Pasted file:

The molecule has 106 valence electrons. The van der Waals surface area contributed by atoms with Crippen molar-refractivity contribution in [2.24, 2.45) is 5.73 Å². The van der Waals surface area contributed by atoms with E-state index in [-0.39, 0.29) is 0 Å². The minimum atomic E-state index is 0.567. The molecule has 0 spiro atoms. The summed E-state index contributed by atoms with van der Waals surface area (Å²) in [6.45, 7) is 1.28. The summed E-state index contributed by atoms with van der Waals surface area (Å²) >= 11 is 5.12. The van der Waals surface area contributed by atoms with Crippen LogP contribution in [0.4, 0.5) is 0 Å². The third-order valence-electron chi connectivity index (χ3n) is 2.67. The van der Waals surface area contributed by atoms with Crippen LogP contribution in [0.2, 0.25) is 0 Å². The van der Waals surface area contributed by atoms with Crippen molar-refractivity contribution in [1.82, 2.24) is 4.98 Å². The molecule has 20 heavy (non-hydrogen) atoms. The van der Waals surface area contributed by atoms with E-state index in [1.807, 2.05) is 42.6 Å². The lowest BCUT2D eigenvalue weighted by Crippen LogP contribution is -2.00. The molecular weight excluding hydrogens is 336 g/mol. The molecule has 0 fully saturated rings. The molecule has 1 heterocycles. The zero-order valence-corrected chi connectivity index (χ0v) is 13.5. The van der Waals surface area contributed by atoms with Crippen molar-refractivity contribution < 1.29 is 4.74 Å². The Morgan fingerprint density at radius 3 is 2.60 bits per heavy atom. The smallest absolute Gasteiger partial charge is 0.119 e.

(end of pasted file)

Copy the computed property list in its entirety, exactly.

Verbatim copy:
The molecule has 106 valence electrons. The van der Waals surface area contributed by atoms with Crippen molar-refractivity contribution in [2.24, 2.45) is 5.73 Å². The van der Waals surface area contributed by atoms with E-state index in [-0.39, 0.29) is 0 Å². The minimum atomic E-state index is 0.567. The molecule has 0 spiro atoms. The summed E-state index contributed by atoms with van der Waals surface area (Å²) in [6.45, 7) is 1.28. The summed E-state index contributed by atoms with van der Waals surface area (Å²) >= 11 is 5.12. The van der Waals surface area contributed by atoms with Crippen LogP contribution in [0.4, 0.5) is 0 Å². The third-order valence-electron chi connectivity index (χ3n) is 2.67. The van der Waals surface area contributed by atoms with Crippen LogP contribution in [0.2, 0.25) is 0 Å². The van der Waals surface area contributed by atoms with Crippen molar-refractivity contribution in [1.82, 2.24) is 4.98 Å². The molecule has 20 heavy (non-hydrogen) atoms. The van der Waals surface area contributed by atoms with E-state index in [1.807, 2.05) is 42.6 Å². The lowest BCUT2D eigenvalue weighted by Crippen LogP contribution is -2.00. The molecular weight excluding hydrogens is 336 g/mol. The molecule has 0 fully saturated rings. The molecule has 1 heterocycles. The zero-order valence-corrected chi connectivity index (χ0v) is 13.5. The van der Waals surface area contributed by atoms with Crippen molar-refractivity contribution < 1.29 is 4.74 Å². The Morgan fingerprint density at radius 3 is 2.60 bits per heavy atom. The smallest absolute Gasteiger partial charge is 0.119 e.